I sometimes get asked to take photos of people and other subjects outside of my usual areas of expertise and liking. Portraits, products, horses, groups, and even weddings!
It’s usually because someone has seen either my landscape photography work or my camera gear when I’ve been out shooting. I see what’s going on in their heads, and sometimes they even tell me. “You have a nice camera!”
I’ll stay out of that argument for the purposes of keeping this short. Let’s just say that it has little to do with the camera.
So, over the years, I’ve done the rare portrait session or the like for friends or family. I always advise against it. The usual disclaimer is something like, “if you want good photos, hire a professional that does this type of work on a regular basis” (i.e. not me). It’s not that I don’t want to do it. The problem is that I can’t live up to what’s expected from a photographer that is skilled in this kind of work.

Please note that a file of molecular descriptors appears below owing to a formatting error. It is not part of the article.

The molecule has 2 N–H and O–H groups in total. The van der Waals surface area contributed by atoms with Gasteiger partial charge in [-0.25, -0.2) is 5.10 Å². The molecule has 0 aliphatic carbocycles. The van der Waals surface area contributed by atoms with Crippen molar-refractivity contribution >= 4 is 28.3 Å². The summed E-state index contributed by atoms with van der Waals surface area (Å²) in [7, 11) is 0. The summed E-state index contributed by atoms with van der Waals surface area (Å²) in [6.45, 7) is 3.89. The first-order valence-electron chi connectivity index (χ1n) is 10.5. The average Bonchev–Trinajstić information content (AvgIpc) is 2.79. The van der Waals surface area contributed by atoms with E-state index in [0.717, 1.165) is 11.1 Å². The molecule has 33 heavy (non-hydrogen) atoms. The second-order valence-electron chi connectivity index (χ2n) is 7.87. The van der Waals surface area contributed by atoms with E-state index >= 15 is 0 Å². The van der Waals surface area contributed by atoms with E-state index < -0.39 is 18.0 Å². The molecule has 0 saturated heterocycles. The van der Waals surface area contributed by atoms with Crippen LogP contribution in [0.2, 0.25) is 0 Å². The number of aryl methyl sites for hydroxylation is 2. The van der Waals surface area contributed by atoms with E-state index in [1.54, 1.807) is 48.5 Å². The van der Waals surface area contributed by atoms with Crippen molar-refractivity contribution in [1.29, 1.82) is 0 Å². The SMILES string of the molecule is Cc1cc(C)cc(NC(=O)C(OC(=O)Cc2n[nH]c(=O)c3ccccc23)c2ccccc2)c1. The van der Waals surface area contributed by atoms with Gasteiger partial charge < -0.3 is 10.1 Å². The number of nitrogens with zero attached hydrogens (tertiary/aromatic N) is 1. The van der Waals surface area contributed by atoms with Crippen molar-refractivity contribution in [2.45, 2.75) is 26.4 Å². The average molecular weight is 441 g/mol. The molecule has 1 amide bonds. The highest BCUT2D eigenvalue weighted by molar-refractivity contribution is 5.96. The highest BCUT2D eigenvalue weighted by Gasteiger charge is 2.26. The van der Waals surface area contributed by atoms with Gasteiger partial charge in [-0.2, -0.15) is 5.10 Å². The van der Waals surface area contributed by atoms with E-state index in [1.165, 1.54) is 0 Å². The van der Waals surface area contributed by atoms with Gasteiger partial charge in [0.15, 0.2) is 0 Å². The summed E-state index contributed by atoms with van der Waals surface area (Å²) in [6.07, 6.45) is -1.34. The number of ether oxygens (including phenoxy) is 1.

So, my son’s cub scout pack wanted to do portraits for this upcoming school year, and guess who was asked
I really don’t mind. And knowing that these photos would be used for the online scout messaging and events website only accessible by the scouts, I didn’t think there would be high expectations. With the help of a friend and also our den leader, we got it all done within an hour.
My photo-buddy, Wes, has been in the same type of situation many times before. And his response? “My camera does not shoot people.”
There’s no fooling around. There’s no discussion. He shuts down the discussion right away.
Maybe there’s some wisdom there